THE BUSINESS: Wooden-bowl manufacturer
CLOSED: July 1999
CAUSE OF DEATH: Lack of raw material
Where better to locate his wooden-bowl-making business, Mike Ronchetti figured, than the Tongass National Forest, in southeastern Alaska. After all, the 17-million-acre Tongass, which is roughly the size of West Virginia, ranks as the country's largest national forest. Its vast tracts of hemlock, cedar, and spruce offered Ronchetti's company, Alaska Forest Creations Inc., easy access to a seemingly limitless supply of wood.
Ronchetti's plan was to recycle waste wood from lumber mills into an environmentally benign, homegrown Alaskan product. He moved his 10-employee company to the hamlet of Ketchikan, deep in the Tongass forest. Blessed with government funding and utterly surrounded by trees, Ronchetti seemed destined for success. But his Alaskan venture would end unhappily -- for the strangest of reasons. "We just couldn't get the raw materials, period," he recalls.
A seasoned corporate manager, Ronchetti had pulled up stakes in Minneapolis 15 years ago and settled in Anchorage, where he was vice-president of sales and marketing for a tour company. In 1994 he sank $25,000 of his savings into the technology and other assets of a fledgling bowl-making business, which he renamed Alaska Forest Creations. It wasn't long before Ronchetti was selling bowls to small retailers all over the country. But he discovered that having bulk wood shipped to Anchorage, where the company was originally based, was costly and unreliable.
Setting up shop 800 miles to the southeast in Ketchikan promised to ease the problem, in addition to providing other benefits. The shutdown of a Ketchikan pulp mill had created a huge pool of jobless workers whom Ronchetti could hire. By relocating to the economically distressed area, his company might qualify for government aid. As it turned out, once the company did move, the state of Alaska provided a $70,000 worker-training grant. And a loan guarantee from a Ketchikan economic-development fund enabled Ronchetti to borrow $500,000 from the U.S. Department of Agriculture.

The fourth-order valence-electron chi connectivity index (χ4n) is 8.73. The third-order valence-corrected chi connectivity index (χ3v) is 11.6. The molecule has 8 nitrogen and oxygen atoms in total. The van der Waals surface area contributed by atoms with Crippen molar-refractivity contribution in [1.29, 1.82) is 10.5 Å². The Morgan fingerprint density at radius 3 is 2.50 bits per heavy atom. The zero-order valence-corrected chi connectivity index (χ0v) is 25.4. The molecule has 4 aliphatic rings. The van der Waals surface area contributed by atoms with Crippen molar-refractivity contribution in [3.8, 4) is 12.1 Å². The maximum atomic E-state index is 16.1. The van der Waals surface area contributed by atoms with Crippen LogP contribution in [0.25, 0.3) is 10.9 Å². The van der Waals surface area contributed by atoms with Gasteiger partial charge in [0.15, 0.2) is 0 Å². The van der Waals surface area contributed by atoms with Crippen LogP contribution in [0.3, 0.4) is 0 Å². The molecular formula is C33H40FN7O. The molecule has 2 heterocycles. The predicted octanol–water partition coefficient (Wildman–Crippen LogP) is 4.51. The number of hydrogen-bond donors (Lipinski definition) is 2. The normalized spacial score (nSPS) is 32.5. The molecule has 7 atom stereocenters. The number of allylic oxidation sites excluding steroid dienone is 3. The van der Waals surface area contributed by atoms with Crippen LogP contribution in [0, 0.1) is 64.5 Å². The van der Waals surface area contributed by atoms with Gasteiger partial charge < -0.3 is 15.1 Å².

Before he'd relocated, in 1997, Ronchetti says, he thought he had another guarantee: a two-year supply of waste-wood blocks from the Louisiana-Pacific sawmill near Ketchikan. When the mill's Asian market collapsed, also in 1997, and it lost Forest Service timber contracts, however, it had to cut output sharply. Ronchetti's backup suppliers, a few small mills in the area, were caught in the same bind. They were scaling back production, too, and couldn't fill all his orders. To make matters worse, some of the hemlock the company did have on hand was cracking during the drying process.
On the marketing side the picture looked brighter. "Exquisitely crafted bowls," gushed Kitchenware News, a bimonthly trade newspaper based in Scarborough, Maine, about Ronchetti's products. After some early pricing missteps he raised the suggested retail price of the bowls to as much as $100 (for the largest size), aiming for the high end of the market. "There was definitely a niche for the product," says Robert Coviello, a housewares-marketing expert based in Rochester, N.H., and a former adviser to Ronchetti.
If orders for bowls were plentiful, the wood to make them was not. "We had major trade shows we had to commit to," recalls Ronchetti, "and we had no confidence we could meet supply needs." By early 1999 the company, which had posted $200,000 in revenues the previous year, was losing $25,000 a month. That winter brought the death knell: a freakishly heavy snowfall that largely paralyzed Ronchetti's remaining suppliers and caused his board of directors to fold the company by July.